Surprising Trends in Senior Living

The traditional senior housing market is undergoing a profound change. In 2018 senior housing occupancy fell to an eight-year low, even as the senior population continues to increase, as competition for the younger baby boomer market is ramping up and forcing a change to more traditional independent and assisted living options. Active adult concepts like Margaritaville are addressing this market segment that is turned off by the idea of “senior living.” Atria Senior Living is in a joint venture with Related Companies to build $3 billion in senior luxury housing in major metro areas while overall multifamily development with an intergenerational mix of renters is also fragmenting the traditional senior housing market. Occupancy challenges in traditional independent living and assisted living communities are also finding the retention of a reliable workforce to be a continuing challenge. The truth is that the advent of smart home technology and on-demand services ordered via a smartphone, as well as home care aides,  are enabling apartment and single dwelling living for more extended periods than ever before. Younger seniors tend to want to age in place for as long as possible.

In the skilled nursing arena, Medicare fee-for-service payment reform brings forward three major provisions: the change to the case-mix classification system, the skilled nursing facility Value Based-Purchase Program, and the skilled nursing facility Quality Reporting Program. The case-mix model focuses on the patient’s condition and resulting care needs rather than the number of care services provided to determine Medicare payment. The Value Based-Purchase Program shifts the Medicare payments from volume to value driven. Finally, the skilled nursing facility Quality Reporting Program is designed, through innovation, to provide meaningful, quality measure reporting, a reduction of paperwork, and a lowering of administrative costs.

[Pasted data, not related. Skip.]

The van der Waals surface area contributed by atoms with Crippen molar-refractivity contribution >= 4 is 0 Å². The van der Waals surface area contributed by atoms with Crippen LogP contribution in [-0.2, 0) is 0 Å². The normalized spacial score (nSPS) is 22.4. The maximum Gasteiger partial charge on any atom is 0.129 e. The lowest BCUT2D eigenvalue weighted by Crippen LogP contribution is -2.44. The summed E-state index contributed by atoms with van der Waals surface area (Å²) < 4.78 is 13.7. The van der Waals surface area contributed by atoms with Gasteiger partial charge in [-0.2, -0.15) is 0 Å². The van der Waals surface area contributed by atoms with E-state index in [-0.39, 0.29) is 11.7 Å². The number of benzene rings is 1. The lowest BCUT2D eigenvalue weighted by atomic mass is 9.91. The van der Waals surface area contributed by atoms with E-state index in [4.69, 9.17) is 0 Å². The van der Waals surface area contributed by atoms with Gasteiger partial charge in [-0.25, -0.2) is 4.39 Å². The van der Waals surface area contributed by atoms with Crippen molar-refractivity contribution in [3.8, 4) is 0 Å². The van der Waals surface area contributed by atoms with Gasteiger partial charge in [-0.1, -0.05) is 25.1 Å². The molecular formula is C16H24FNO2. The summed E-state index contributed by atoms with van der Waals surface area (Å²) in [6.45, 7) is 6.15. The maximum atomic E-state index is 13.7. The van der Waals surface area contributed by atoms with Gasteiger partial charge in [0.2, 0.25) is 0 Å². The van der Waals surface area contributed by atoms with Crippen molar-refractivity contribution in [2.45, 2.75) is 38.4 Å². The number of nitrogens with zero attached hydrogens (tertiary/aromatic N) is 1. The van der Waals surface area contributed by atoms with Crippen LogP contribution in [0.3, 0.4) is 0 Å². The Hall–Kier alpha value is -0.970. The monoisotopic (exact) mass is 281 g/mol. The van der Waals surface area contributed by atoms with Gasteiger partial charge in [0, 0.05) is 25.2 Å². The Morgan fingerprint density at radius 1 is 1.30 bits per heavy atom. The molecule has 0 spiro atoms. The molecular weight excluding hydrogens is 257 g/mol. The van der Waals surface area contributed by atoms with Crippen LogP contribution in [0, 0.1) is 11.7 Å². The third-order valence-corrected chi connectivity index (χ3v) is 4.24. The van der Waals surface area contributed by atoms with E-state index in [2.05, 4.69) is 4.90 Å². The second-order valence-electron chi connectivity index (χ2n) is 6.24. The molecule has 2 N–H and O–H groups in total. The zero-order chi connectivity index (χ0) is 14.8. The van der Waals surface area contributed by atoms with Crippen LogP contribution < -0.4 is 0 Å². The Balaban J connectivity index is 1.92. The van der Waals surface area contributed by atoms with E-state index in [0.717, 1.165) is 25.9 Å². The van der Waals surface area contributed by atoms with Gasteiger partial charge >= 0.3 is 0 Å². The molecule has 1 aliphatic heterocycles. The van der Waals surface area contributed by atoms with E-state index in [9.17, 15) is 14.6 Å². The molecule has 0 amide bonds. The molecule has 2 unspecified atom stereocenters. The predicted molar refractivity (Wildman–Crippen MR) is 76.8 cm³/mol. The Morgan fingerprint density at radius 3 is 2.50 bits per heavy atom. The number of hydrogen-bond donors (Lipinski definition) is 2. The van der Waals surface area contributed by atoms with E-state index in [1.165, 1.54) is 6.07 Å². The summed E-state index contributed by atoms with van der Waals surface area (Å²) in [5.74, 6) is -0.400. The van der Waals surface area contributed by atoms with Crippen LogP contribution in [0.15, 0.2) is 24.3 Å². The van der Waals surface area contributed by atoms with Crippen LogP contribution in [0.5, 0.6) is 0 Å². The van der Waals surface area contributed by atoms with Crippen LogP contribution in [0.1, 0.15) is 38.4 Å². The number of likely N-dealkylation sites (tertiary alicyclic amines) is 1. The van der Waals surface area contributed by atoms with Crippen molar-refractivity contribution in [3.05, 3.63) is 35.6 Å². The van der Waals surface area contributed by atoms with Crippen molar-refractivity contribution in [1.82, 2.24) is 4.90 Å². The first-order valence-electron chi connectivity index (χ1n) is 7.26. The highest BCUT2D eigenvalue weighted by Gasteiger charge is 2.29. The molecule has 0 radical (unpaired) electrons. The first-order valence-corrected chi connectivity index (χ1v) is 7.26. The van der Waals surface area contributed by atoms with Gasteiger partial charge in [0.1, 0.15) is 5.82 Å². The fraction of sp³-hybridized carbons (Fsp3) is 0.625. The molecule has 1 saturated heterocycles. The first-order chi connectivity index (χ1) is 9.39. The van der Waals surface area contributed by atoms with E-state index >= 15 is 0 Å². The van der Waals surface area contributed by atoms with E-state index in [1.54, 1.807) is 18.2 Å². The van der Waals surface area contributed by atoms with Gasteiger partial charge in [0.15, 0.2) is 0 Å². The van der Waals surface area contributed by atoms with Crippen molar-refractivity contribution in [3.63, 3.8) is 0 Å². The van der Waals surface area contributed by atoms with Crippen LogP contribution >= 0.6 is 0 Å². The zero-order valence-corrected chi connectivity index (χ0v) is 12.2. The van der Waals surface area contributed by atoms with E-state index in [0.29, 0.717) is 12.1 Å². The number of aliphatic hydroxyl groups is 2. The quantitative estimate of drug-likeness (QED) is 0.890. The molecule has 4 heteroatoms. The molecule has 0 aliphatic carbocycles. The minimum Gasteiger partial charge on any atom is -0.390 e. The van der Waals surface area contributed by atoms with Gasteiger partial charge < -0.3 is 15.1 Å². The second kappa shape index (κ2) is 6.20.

These and other changes in Medicare are helping to create an influx of capital into the senior care market incentivizing innovative partnerships and cross-continuum service development. Investors and providers will be partnering with Medicare Advantage payors, retail giants, home health, pharmacies, technology, and other provider groups to reinvent and manage the quality and cost of senior care housing, products, and services. This influx of investment capital combined with technology is destined to create fresh ways to approach senior living needs and the services that provide for them. Web-based platforms and data analytics software continue to address the battle for the retention of the health care workforce while Telehealth solutions are enabling elders in rural markets to reach providers and connect with specialists. Voice recognition software is increasingly being integrated into resident units whether they are private homes or pay for service facilities. Partnering opportunities and joint ventures will continue to create new service models that will, in particular, meet the needs of home and community-based services.

When aging in place is no longer a viable strategy a senior is faced with where to go next. Marketing senior housing to the younger baby boomers is changing, and it is data-driven. In particular, the adult Gen X children of these seniors are helping their parents to make informed decisions, and they typically get their information from online sources. Social media has become a tech tool replacing older marketing models of senior housing communities. Operators can tell their stories, address negative reviews, promote positive news items, and create conversations. Gen X adult children will be looking to social media platforms to get real and varied opinion to validate their parents’ choices.

As Medicare Advantage increases its integration in the overall health care system, data collection and its conclusions are more critical than ever. Potential residents will also be addressing concerns about health care data. More data is being gathered than ever before by Centers for Medicaid and Medicare Services (CMS) on hospital readmission rates, the prevalence of falls, and other related health information and consumers will demand to know what these statistics are before entering into a contract with a senior living community.

Seniors are being presented with more living options than ever before and the competition for their dollars will keep providers in the senior living industry highly focused and fiercely competitive. Questions facing seniors include: How and where do you want to live as you age? Are you well informed about the changing options available to you? Do you have a plan in place that is legally documented for the stages of your senior life? We can help. Give us a call and let’s start planning together.

How Veterans Benefits Can Help Pay for Senior Care